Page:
The real-life tales of a football writer
Anderson’s less than spectacular form in a Manchester United shirt may have an explanation.
I was in a Brazilian restaurant in Manchester last Tuesday, taking advantage of their £12 all-you-can-eat lunchtime menu, when the portoalegrense ambled in with Nani.
My publisher had come up from That London for a meeting. How Cockney Media does that sound?
But that’s what happened, so I should report the facts, rather than pretend I was re-enacting scenes from Kes by a disused coal pit.
There was a time when my mates would dismiss anyone I introduced if they happened to work in the media and live in London.
“Cockney Media” was their dismissive put-down and they were appalled when I moved to live in London for a year in 1998.
They spread vicious rumours that I’d starting rollerblading to work (despite me working from home) and drinking coffee sat at a table IN THE STREET!
"What happens when it rains, cocker?"
My dad was just as bad. He refused to come to the capital to see me “in case I get mugged on them trains that go underground.”
I could see where he got it from – grandad hasn’t been to London since going to watch his brother in the 1948 FA Cup final.
He’s suspicious of anyone who doesn’t spend their days in a bookies in Manchester and had a serious word with me after moving to Barcelona.
“You mix with foreigners now don’t you?” he said with a conspirational tone before adding the following advice: “Never trust the Italians - they can’t fight. At least the Germans had a go.”
Grandad swept the Normandy landings in a minesweeper before D-Day and finished the war in Antwerp.
I was once sent there to write a piece and called him from the beautiful main square of Belgium’s second city.
Grandma later told me that he shed a tear as he remembered his mates on the sister ship who hit a mine just outside Antwerp and died – two days before the end of the war.
As it’s impossible to work in the media and not associate with anyone who lives in London, I’ve always tried to be more balanced - in spite of some of the Nathan Barley-type CMs I’ve come across.
You know, the ones who decide that they’re going to be a Manchester United fan and tell their mates in advertising and the city about it for 18 months until they move onto rollerblading, playing Frisbee in Regent’s Park and not eating gravy, or whatever CMs get up to these days.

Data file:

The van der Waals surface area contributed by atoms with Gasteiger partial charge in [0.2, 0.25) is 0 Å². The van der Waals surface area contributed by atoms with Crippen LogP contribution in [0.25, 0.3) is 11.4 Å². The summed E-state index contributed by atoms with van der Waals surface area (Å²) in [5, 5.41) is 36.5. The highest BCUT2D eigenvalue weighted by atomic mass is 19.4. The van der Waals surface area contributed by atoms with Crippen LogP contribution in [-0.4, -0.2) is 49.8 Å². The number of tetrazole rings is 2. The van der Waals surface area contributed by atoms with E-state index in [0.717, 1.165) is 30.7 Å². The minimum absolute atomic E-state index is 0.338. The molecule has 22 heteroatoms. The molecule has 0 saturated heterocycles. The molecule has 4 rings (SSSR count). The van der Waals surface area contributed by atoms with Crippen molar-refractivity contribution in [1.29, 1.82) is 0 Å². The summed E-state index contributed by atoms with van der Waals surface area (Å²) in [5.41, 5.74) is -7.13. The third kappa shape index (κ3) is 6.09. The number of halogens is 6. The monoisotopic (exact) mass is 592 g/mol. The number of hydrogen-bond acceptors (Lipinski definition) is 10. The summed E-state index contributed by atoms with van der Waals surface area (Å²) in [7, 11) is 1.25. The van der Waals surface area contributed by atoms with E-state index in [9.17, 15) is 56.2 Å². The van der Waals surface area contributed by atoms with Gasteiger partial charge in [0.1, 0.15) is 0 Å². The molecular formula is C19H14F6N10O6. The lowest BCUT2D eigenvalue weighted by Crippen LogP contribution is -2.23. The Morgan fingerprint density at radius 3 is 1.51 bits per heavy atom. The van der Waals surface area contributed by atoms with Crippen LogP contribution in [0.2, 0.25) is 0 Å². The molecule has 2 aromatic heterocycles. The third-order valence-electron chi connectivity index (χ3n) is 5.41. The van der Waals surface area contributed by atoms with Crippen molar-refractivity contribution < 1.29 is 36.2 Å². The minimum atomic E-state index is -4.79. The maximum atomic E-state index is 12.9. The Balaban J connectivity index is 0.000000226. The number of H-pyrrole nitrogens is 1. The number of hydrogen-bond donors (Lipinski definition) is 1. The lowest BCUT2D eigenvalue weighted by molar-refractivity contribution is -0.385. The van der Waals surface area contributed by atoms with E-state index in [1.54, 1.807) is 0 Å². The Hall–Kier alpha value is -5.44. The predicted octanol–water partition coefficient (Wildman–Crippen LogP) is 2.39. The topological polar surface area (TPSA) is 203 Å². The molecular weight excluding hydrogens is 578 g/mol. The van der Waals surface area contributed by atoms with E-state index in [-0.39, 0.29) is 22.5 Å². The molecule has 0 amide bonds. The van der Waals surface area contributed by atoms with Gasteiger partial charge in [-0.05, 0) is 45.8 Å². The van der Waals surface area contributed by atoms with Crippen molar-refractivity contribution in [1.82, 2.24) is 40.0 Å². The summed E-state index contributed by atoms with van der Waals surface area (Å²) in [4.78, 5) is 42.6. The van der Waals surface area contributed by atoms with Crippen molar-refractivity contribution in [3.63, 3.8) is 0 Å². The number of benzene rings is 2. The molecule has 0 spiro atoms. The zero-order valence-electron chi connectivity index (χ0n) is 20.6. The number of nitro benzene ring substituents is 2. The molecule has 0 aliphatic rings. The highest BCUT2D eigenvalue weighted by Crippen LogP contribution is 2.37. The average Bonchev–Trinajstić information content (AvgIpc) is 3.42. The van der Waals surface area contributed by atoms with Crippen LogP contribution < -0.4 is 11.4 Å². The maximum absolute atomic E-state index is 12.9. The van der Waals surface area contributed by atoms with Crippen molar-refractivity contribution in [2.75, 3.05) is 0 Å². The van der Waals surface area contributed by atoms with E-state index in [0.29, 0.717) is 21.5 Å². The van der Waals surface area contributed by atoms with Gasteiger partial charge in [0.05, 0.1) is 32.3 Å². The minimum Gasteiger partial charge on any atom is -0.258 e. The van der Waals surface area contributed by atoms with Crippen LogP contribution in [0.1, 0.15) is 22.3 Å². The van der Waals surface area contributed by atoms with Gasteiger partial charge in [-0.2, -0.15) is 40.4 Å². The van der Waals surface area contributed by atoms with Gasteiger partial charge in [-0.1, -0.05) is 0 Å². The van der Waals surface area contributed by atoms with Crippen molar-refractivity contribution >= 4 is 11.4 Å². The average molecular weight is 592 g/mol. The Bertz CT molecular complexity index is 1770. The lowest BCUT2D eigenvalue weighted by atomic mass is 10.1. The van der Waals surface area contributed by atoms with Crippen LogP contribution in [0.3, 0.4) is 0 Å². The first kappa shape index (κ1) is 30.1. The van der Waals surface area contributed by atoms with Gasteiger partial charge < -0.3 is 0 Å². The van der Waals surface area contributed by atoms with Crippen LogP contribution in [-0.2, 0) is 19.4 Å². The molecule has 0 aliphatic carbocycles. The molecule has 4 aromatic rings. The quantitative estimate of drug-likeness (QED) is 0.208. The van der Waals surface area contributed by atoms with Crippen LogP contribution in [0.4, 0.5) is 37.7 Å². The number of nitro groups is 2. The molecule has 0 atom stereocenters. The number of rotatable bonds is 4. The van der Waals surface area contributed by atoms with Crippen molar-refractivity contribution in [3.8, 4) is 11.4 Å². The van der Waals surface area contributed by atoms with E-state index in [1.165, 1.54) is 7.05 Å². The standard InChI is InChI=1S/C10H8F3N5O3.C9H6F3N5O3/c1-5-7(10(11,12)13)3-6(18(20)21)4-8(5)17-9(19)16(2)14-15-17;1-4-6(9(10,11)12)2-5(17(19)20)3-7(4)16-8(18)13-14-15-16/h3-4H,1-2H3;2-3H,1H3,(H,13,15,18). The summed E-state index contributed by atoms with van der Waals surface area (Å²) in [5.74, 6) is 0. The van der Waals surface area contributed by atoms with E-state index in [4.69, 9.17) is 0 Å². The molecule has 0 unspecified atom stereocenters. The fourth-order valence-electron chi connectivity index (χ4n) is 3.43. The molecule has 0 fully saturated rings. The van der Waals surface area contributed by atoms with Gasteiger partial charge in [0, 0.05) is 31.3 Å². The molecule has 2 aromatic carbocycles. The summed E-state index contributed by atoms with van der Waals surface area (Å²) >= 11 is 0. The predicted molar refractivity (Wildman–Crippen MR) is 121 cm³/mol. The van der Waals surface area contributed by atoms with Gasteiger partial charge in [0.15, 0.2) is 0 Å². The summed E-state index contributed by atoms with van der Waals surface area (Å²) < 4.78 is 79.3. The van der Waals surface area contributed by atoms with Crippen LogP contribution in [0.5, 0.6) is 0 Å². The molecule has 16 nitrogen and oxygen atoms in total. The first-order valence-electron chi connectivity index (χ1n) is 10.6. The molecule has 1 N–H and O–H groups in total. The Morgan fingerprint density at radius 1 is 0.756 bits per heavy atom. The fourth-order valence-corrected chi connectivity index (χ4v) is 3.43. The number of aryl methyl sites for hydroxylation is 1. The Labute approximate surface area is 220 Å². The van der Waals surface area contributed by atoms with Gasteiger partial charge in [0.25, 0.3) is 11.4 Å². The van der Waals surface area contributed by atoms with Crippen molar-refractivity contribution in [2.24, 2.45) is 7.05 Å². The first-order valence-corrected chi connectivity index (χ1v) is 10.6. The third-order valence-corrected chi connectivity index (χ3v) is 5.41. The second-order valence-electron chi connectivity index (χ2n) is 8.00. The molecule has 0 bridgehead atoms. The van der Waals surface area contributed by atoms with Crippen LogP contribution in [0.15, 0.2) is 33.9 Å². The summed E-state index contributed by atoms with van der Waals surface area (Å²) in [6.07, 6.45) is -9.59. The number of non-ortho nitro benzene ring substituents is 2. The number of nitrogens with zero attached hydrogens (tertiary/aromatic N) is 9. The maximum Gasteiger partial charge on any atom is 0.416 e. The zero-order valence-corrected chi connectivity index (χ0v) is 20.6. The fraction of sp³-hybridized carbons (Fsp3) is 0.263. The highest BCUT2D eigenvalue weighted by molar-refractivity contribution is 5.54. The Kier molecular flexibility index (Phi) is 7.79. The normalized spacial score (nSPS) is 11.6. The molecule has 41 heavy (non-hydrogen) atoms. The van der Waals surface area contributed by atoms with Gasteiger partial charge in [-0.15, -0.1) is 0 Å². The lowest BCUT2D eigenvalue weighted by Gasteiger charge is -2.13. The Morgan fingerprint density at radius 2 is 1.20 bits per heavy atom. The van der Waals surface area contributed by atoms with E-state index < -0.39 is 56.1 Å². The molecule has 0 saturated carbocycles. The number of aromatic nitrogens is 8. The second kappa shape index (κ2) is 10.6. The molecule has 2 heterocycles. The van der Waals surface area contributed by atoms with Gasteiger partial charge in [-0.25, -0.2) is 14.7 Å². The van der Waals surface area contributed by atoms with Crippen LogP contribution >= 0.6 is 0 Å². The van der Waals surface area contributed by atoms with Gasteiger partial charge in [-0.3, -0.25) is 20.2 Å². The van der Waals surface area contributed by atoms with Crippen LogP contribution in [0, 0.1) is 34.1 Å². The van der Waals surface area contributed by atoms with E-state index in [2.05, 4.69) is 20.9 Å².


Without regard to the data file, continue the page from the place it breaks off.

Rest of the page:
I’ll never tire of arriving in London, but I’m always happy to leave and I try to arrange meetings which would normally happen in Soho in Manchester.
That’s why my (AFC Wimbledon-supporting) publisher ended up sat with his back to Nani and Anderson, eating cow.
Two years ago, Manchester didn’t have one Brazilian restaurant. Now, thanks to the influx of footballers like Robinho, Elano, Anderson and the Da Silvas, it has four.
You have a little card on your table, which is green on one side and red on the other.
Green means that you want the waiters to keep coming to your table with meat, red that you don’t.
Anderson always gave the green light. Still, it was pleasing to see them left alone to feast because they would have been mobbed in other cities.
The following night, I watched Anderson from the away end at Turf Moor. He was as insipid as most of his team-mates, probably because he still had half a beast in his system.
The Burnley fans, as you would expect, enjoyed beating Manchester United. We were surrounded by three sides of unabated happiness and despite being angered at the United performance, it was hard to begrudge them.
Burnley have an inspiring history and superb support for the size of the town – though they’ve picked up 7,000 glory-hunters for this season.
United fans mocked them by singing: “We’ve got one stand bigger than your ground.”
Not only that, the entire population of the town could fit inside Old Trafford.
"Aye, let the big-city buggers come"
Yet I can remember Burnley taking 40,000 to Wembley in 1988 and another time, driving home from an away game at Derby County.
Burnley, then in the Fourth Division, had played somewhere in the East Midlands, yet there were as many Burnley fans on the road home as United.
The night before the Burnley debacle, I travelled to Merseyside to watch my brother play.
I went with Steve Tobin, who played in the 1992 FA Youth Cup winning side for Leeds United. He also partnered Eric Cantona up front in his first game for Leeds reserves.
“Tobs” regaled me with stories of his time at Leeds.
Howard Wilkinson made him stay behind after training and pick up all the golf balls he’d hit on the training pitch behind Elland Road.
The following day, Wilkinson called to see him, where Tobs finally found him relaxing in the bath.
As a further punishment for being sent off in a youth team game, Wilkinson instructed Tobs to individually wash all the golf balls he'd collected.
Since then, Tobs has enjoyed a decent semi-pro career and he’s just followed our Joz to Prescot Cables.
Joz reckons that Tobs doesn’t bother with pre-season and only decides who he’s going to play for when the season gets underway.
He loves playing with him because he delivers the ball from midfield to his feet rather than eight foot in the air.
Joz scored 32 goals in five months in 2007 thanks to Tobs, and the wily old pair reckon that they can repeat the trick on Merseyside.
Before they know it, City could be back on Merseyside making unwanted advances and putting a £65 million bid for the pair – a million for each year of their combined age.
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I'm from Flixton too and in my mid 40s but wouldn't leave Manchester. Sad may be, but I love Manchester and going to watch United every home game.
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